Before we can really set off, there are still a few things on the agenda: a last major shopping trip, re-stowing the same and the last fresh vegetables delivered. But above all the formalities, including customs and emigration procedures. We all have to appear in person at the immigration office at the port in the afternoon. The wait for the completed papers drags on, some of us use the time for a short nap. But at some point, after a final official check of every single face against the photo in our passports, we are free to leave Argentina.

From Argentina to Chile

The weather is uncomfortable for the first time, it is raining and there is a strong wind from the east. Piotr decides that we won’t set sail until around midnight, hopefully with the rain easing and the wind shifting to the west.

After dinner, everyone retires to their bunks to get a few more hours of sleep. And at two o’clock in the morning, the time has come. The sound of the engine starting and the hustle and bustle on deck wakes everyone up. Suddenly we are underway, the lights of Ushuaia slowly getting smaller and smaller in our wake. Even if it is only a first short trip to Puerto Williams, we have now cast off the lines. It is an emotional moment. Everyone is standing on deck, lost in thought. Two years, wishes and dreams come together in this one moment, and it’s not just the raindrops running down my cheeks.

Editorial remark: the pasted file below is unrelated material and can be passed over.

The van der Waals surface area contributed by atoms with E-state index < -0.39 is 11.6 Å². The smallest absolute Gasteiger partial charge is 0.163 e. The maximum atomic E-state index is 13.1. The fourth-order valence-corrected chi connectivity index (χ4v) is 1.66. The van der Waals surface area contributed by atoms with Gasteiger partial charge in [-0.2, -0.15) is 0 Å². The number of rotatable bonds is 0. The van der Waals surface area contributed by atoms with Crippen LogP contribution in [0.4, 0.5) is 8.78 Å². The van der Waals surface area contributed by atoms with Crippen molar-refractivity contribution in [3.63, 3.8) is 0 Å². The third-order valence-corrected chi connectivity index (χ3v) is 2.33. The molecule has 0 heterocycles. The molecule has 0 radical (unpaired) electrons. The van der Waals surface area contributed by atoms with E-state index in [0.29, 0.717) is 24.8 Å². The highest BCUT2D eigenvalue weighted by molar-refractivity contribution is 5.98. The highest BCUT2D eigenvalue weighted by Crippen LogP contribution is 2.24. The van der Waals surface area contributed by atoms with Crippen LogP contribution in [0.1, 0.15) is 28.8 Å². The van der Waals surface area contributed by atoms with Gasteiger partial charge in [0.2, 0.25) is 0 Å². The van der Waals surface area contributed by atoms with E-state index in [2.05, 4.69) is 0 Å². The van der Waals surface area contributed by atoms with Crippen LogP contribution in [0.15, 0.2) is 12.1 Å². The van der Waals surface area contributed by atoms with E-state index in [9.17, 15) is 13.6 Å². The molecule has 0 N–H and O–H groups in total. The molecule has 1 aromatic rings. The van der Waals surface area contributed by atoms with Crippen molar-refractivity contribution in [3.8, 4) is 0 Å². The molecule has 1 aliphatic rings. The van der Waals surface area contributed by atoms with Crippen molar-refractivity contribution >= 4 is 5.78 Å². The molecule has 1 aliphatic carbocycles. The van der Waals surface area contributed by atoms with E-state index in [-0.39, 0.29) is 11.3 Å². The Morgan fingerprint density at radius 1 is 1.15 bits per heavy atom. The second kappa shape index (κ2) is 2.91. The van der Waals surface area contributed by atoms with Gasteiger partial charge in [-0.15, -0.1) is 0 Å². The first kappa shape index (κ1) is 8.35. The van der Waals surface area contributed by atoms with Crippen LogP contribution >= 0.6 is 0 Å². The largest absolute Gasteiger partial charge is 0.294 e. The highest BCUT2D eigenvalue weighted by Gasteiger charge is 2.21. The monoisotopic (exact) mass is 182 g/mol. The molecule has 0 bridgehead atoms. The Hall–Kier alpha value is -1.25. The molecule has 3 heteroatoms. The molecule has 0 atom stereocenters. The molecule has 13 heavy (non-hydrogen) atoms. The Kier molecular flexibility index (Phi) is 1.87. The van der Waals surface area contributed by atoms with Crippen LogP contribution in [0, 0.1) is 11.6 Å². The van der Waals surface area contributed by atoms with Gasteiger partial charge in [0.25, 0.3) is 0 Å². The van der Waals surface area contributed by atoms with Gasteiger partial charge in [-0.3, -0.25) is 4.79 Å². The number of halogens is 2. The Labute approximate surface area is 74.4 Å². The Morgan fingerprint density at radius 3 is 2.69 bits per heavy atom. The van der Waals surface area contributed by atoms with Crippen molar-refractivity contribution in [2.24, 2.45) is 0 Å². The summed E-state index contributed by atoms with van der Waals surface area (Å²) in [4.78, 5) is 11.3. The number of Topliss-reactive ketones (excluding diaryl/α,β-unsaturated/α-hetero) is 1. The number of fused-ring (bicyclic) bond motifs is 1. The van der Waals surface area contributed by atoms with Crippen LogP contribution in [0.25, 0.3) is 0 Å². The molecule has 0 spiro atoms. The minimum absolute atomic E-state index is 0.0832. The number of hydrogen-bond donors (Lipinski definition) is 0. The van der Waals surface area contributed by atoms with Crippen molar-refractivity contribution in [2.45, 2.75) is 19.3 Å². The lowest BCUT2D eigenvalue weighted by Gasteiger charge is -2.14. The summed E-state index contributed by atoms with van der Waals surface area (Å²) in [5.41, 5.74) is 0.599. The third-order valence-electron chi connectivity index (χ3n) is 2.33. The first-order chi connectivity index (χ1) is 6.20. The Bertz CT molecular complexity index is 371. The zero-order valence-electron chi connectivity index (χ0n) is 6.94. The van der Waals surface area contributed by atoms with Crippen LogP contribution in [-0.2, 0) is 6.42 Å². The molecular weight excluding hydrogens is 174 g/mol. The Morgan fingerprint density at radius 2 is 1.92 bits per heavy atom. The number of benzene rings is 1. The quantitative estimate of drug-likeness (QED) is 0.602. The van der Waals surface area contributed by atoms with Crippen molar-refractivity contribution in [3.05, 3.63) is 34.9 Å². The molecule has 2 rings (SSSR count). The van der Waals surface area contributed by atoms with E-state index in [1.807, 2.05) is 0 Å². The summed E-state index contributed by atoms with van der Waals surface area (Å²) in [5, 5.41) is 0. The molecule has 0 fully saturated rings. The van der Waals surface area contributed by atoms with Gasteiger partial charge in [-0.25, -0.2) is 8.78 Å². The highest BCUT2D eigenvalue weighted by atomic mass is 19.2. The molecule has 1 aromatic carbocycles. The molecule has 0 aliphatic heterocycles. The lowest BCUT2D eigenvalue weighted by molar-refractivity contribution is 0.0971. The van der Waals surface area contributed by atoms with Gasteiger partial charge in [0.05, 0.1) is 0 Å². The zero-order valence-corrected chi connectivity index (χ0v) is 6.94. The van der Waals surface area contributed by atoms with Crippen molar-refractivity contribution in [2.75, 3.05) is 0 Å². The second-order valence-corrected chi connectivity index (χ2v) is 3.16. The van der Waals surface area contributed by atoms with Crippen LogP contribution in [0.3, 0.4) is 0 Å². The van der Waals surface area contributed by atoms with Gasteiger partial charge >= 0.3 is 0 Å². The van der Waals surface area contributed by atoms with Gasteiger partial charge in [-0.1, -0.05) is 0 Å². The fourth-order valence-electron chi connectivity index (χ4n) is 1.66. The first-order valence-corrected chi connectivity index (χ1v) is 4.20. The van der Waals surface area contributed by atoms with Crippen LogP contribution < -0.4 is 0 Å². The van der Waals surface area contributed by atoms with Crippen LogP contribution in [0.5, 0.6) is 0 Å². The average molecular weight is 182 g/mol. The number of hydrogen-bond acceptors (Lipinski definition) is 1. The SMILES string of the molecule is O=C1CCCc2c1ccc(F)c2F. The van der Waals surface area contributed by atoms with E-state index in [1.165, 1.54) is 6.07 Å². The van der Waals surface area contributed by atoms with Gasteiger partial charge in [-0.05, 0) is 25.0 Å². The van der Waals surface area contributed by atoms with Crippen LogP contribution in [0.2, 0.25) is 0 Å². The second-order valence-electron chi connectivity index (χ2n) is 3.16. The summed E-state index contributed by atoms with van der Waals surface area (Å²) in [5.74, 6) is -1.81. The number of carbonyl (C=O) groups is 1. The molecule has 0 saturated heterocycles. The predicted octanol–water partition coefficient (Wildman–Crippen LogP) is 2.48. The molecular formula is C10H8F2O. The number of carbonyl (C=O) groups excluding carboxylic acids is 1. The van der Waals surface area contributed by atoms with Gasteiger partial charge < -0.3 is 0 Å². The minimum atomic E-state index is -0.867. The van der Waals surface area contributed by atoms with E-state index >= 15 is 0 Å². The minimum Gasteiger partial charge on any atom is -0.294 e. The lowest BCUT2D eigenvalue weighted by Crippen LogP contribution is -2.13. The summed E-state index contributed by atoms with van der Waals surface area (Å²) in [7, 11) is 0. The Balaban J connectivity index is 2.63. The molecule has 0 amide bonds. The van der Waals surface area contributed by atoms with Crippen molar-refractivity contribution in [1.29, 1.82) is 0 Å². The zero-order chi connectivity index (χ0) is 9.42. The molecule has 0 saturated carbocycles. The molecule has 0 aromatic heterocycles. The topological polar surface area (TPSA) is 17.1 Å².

Piotr and Woitek steer the Selma and us through the cold and wet first night, I wake up at around six in the morning to the slightly different sound of the engine. Up on deck I am greeted by blue skies and sunshine, the last mile to Puerto Williams and the Isla Navarinho lies ahead of us, behind us the rain of the night has left the higher elevations of the Argentinean mountain range magically sugared white. One or two of us gradually crawl out of the bunk. We tie up at a mooring buoy not far from Micalvi, next to two other boats, and after a coffee we heave the dinghy out of the forepeak onto the deck and get it ready to go ashore.

Emigration from Argentina is followed by immigration in Chile – another extensive and time-consuming procedure. We fill out our personal papers at the Micalvi Yacht Club, and Piotr is then on his way with all our papers and the ship’s papers. A good hour later, we are allowed to present ourselves again in person so that the official authorities can finally check that our passport photo matches the real one.

Leave a Comment

Your email address will not be published. Required fields are marked *